The easy answer is no — and let’s face it, that’s the common sense answer, too. Why should manufacturers be held accountable for crimes other people commit with weapons that are sold (supposedly) primarily for self-defense? But there are exceptions to the rule. In fact, there are more exceptions than ever before, and people are actually beginning to take aim at gun manufacturers, even in cases where there are no obvious defects for which to blame them.
It’s not so difficult to understand why the tide is turning against gun manufacturers. Our legislators have turned a blind eye to thousands of victims of gun violence — and tens of thousands of those victims’ family members — with thoughts and prayers but no real action on squeezing those who would do us harm with a few simple new laws (such as universal background checks, mandatory gun training classes, or, egads, even registration!).
But that’s the world in which we live. We’re willing to throw away our own lives and the lives of our loved ones to savor the “liberty” of an old constitutional amendment that may or may not have been designed as a personal right over a communal one. While that argument continues to rage on even today, we ask our legislators to take action and they don’t.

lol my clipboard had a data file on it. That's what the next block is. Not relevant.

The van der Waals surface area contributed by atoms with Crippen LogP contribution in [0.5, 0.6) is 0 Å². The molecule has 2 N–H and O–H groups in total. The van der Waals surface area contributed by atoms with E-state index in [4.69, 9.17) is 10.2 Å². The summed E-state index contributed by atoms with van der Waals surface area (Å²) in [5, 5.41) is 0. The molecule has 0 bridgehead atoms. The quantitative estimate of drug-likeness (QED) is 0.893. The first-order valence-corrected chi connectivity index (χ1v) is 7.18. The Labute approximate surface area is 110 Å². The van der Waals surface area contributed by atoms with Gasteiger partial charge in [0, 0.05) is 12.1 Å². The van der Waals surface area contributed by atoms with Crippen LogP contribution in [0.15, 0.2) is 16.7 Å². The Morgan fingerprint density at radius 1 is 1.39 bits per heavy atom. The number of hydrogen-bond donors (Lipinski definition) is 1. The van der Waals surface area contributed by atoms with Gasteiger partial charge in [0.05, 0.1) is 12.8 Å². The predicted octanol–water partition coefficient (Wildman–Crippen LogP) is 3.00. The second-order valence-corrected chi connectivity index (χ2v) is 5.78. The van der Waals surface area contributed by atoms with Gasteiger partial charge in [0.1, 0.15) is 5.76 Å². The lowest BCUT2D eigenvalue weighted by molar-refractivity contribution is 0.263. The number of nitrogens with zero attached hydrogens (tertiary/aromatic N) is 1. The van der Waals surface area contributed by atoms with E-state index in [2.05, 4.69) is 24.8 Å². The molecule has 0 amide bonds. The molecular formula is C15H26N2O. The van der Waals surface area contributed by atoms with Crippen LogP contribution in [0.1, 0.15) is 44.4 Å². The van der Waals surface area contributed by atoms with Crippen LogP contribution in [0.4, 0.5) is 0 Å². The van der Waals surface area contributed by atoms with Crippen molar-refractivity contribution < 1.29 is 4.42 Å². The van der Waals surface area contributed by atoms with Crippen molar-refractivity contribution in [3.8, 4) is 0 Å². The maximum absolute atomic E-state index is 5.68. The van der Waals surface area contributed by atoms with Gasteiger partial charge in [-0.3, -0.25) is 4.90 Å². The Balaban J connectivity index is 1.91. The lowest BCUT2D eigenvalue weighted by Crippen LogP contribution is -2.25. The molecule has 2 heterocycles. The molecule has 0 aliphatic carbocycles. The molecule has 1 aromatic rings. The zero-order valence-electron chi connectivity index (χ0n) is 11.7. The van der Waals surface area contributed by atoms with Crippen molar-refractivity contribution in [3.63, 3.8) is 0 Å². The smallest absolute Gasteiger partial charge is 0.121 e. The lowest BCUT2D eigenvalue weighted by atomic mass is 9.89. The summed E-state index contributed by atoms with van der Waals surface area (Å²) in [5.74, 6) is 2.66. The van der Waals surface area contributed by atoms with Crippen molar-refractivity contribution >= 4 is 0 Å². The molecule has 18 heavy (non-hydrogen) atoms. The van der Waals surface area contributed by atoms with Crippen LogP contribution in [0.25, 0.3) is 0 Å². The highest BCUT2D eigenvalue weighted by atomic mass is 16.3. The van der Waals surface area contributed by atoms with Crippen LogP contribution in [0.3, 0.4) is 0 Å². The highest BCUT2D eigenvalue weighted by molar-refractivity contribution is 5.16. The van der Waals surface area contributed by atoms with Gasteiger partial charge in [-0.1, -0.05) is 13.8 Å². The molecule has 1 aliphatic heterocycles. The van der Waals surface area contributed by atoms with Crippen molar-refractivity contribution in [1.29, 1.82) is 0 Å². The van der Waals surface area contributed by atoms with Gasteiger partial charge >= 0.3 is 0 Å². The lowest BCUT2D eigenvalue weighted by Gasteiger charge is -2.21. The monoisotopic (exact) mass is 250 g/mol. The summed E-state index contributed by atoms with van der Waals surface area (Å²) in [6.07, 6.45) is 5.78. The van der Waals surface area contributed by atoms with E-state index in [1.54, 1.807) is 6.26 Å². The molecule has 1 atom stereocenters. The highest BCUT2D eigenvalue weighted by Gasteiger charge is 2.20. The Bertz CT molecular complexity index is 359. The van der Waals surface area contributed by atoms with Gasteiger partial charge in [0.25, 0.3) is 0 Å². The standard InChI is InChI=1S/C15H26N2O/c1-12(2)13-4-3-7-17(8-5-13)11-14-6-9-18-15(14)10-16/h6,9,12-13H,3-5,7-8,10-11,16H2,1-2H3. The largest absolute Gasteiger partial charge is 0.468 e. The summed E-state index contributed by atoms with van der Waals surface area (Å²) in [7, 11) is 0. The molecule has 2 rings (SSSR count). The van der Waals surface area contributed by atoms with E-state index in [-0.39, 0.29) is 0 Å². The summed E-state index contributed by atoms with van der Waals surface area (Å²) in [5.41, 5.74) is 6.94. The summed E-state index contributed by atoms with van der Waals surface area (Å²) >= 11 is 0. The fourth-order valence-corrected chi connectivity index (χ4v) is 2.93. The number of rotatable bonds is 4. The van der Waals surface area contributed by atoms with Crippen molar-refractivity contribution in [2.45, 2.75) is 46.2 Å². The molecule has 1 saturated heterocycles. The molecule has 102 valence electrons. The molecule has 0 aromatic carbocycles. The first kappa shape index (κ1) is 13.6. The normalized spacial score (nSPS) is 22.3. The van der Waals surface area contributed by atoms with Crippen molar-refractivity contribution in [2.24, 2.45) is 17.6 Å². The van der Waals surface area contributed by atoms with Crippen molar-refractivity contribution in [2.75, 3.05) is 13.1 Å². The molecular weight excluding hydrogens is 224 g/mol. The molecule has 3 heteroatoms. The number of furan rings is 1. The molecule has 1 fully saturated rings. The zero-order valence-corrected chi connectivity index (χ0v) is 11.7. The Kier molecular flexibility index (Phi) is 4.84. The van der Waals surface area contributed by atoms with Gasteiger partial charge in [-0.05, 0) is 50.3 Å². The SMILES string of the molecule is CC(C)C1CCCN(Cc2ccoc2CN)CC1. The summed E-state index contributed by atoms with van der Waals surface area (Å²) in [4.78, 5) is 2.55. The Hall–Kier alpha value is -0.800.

But it’s that lack of action against the individual that makes manufacturers — big companies that make quite a lot of money from gun sales — so easy to target. They’re the ones who keep records. We have a lot more information on manufacturers than we do on the people who buy their products. And even though these companies make fewer mistakes and abide by the law much more than the average citizen, we still ask ourselves whether or not it’s okay to sue them for the transgressions of others.
Although the legality of suing gun manufacturers is a murky area right now (and most lawyers won’t go near the industry with a ten-foot pole), it might get cleared up soon if certain Democratic 2020 candidates have their way. A lot of them want to open up manufacturers to civil legal action as a matter of course because, again, it’s the easy way out, and it could actually make a difference. It’s a classic case of the ends justifying the means, depending on your opinion.
Most recently, Connecticut’s court system ruled to allow the lawsuit of a gun manufacturers whose weapons were used in the Sandy Hook atrocity. Many conservative states and gun lobbyists were quick to attack the ruling and attempt to have it overturned.
The argument? That Remington, the gun manufacturer in question, had targeted the sale of their line of guns toward young males who are statistically more likely to commit a mass shooting or base act of violence. It’s a good argument, and whether or not more are made is a question that will be answered in the next few years.
Can you sue a manufacturer if someone uses one of their guns to shoot you? The hard answer is: you can certainly try.